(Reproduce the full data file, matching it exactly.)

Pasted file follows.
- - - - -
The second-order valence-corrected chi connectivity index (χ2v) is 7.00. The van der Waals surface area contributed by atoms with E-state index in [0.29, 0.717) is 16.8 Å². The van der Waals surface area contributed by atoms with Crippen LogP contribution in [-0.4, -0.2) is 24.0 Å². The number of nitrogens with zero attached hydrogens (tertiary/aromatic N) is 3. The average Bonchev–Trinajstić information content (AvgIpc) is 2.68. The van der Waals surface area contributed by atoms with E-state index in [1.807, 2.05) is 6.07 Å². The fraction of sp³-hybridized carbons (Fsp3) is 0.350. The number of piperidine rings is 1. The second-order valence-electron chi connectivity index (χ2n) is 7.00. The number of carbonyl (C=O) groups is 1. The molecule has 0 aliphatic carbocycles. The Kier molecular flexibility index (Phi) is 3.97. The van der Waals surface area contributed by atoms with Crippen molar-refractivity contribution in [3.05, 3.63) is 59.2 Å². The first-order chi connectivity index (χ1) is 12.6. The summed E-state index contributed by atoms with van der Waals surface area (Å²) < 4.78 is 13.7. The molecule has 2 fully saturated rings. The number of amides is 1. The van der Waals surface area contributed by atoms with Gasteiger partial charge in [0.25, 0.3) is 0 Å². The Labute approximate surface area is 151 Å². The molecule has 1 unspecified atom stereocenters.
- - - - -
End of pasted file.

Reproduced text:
The second-order valence-corrected chi connectivity index (χ2v) is 7.00. The van der Waals surface area contributed by atoms with E-state index in [0.29, 0.717) is 16.8 Å². The van der Waals surface area contributed by atoms with Crippen LogP contribution in [-0.4, -0.2) is 24.0 Å². The number of nitrogens with zero attached hydrogens (tertiary/aromatic N) is 3. The average Bonchev–Trinajstić information content (AvgIpc) is 2.68. The van der Waals surface area contributed by atoms with E-state index in [1.807, 2.05) is 6.07 Å². The fraction of sp³-hybridized carbons (Fsp3) is 0.350. The number of piperidine rings is 1. The second-order valence-electron chi connectivity index (χ2n) is 7.00. The number of carbonyl (C=O) groups is 1. The molecule has 0 aliphatic carbocycles. The Kier molecular flexibility index (Phi) is 3.97. The van der Waals surface area contributed by atoms with Crippen molar-refractivity contribution in [3.05, 3.63) is 59.2 Å². The first-order chi connectivity index (χ1) is 12.6. The summed E-state index contributed by atoms with van der Waals surface area (Å²) < 4.78 is 13.7. The molecule has 2 fully saturated rings. The number of amides is 1. The van der Waals surface area contributed by atoms with Gasteiger partial charge in [0.25, 0.3) is 0 Å². The Labute approximate surface area is 151 Å². The molecule has 1 unspecified atom stereocenters.